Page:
I’ve been shopping for a high definition television. I’ve ignored the HDTV industry simply because I thought the prices were too high, even for my pocketbook. When the Xbox360 details were announced, I said to myself, “Keith, go get yerself one of them dern fancy HDTVs.”
During my shopping adventure, I started to notice a number of new sets were sporting something called 1080p. Upon examination, the 1080p sets have a screen resolution that is much higher than their siblings. As you might guess, the manufacturers and retailers are asking a premium for this technology. The premium amounts to about $1000 over the 720p version of the set.
So if I’m going to pay a premium for the kewl screen, I figured I might as well investigate what percentage of the broadcast content is 1080p. Not being a high def expert, I just assumed if they were selling this 1080p thing, then there must be some amazing content to go with it. Much to my shock, there is absolutely no content broadcast in native 1080p format. Ok, so I figured the over the air content was one thing, but surely my local cable provider has the goodies. Nope, nada. This is where it gets really good.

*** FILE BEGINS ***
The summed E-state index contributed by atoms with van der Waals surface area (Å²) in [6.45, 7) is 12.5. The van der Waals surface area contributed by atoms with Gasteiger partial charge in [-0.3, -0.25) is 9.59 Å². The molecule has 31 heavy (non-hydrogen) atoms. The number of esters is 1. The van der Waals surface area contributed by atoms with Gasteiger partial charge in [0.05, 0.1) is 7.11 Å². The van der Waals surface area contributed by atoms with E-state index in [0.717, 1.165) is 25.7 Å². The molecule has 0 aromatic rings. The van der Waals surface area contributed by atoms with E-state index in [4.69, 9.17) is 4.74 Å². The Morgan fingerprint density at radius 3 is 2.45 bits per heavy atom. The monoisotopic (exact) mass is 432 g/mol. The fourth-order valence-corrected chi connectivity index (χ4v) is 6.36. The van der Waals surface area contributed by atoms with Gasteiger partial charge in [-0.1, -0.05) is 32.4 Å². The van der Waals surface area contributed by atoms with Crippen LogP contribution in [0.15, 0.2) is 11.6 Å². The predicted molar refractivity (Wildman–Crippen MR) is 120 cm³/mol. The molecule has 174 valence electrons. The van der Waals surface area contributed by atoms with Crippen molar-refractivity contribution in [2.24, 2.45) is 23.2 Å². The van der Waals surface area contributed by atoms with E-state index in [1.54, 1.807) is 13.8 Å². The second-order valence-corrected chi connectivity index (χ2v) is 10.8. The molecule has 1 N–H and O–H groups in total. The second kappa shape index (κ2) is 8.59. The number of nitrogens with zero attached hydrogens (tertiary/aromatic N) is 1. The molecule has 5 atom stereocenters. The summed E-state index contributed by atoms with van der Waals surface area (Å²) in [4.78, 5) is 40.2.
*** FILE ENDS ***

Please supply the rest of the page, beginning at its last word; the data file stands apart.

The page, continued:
Today, only two television sets have HDMI ports that will accept a 1080p signal. One of the sets is a 71” monster that has a MSRP of over $50,000. You got that right, over 50k. Oh, you can get it for about the cost of a G35 Coupe if you shop. The other set is a 37” tube which is of course much too small for my “needs”.
That means that all of the sets being marketed and sold with the 1080p label can’t actually use one of the coming Blu-Ray players to watch a high def DVD at 1080p. At least not across the current HDMI ports.
The only way I know of to watch 1080p content today is to use a Media Center 2005 PC and specific Windows Media High Definition Video formatted content, or a Apple G5 with Quicktime7. Since I won’t be driving my future high def TV with MCE, I won’t be taking advantage of a VGA port connection to the set. That’s a big hint folks. Don’t even think about buying a HDTV without a VGA port. The Xbox360 has a VGA cable allowing this type of connection. I assume the competing console will sport a similar connection.
Anyway, back on the fence I go… Sigh…